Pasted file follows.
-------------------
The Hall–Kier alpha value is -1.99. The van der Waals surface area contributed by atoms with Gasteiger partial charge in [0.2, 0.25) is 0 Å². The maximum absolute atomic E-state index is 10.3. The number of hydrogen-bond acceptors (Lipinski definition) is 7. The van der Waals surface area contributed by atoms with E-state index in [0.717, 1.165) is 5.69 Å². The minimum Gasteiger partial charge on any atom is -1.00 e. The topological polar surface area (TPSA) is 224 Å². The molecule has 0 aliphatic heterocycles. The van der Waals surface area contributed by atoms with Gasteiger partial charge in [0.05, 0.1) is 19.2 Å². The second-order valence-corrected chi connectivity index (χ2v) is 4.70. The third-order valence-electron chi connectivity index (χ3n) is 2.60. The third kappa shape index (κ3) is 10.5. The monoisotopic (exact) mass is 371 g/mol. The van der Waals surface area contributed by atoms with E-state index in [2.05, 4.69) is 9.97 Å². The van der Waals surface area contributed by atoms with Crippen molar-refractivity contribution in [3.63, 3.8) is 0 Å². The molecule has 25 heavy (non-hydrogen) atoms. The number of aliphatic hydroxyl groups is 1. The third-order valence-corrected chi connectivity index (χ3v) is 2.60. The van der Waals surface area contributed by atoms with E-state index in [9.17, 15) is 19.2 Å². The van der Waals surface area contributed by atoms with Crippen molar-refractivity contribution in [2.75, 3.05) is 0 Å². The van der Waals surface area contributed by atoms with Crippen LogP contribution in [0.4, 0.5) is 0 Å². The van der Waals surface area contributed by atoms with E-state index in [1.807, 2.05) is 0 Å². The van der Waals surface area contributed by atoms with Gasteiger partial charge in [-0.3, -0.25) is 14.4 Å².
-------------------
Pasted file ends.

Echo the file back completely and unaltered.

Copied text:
The Hall–Kier alpha value is -1.99. The van der Waals surface area contributed by atoms with Gasteiger partial charge in [0.2, 0.25) is 0 Å². The maximum absolute atomic E-state index is 10.3. The number of hydrogen-bond acceptors (Lipinski definition) is 7. The van der Waals surface area contributed by atoms with E-state index in [0.717, 1.165) is 5.69 Å². The minimum Gasteiger partial charge on any atom is -1.00 e. The topological polar surface area (TPSA) is 224 Å². The molecule has 0 aliphatic heterocycles. The van der Waals surface area contributed by atoms with Gasteiger partial charge in [0.05, 0.1) is 19.2 Å². The second-order valence-corrected chi connectivity index (χ2v) is 4.70. The third-order valence-electron chi connectivity index (χ3n) is 2.60. The third kappa shape index (κ3) is 10.5. The monoisotopic (exact) mass is 371 g/mol. The van der Waals surface area contributed by atoms with E-state index in [2.05, 4.69) is 9.97 Å². The van der Waals surface area contributed by atoms with Crippen molar-refractivity contribution in [3.63, 3.8) is 0 Å². The molecule has 25 heavy (non-hydrogen) atoms. The number of aliphatic hydroxyl groups is 1. The third-order valence-corrected chi connectivity index (χ3v) is 2.60. The van der Waals surface area contributed by atoms with E-state index in [9.17, 15) is 19.2 Å². The van der Waals surface area contributed by atoms with Crippen molar-refractivity contribution in [2.75, 3.05) is 0 Å². The van der Waals surface area contributed by atoms with Crippen LogP contribution in [0.4, 0.5) is 0 Å². The van der Waals surface area contributed by atoms with E-state index in [1.807, 2.05) is 0 Å². The van der Waals surface area contributed by atoms with Gasteiger partial charge in [-0.3, -0.25) is 14.4 Å².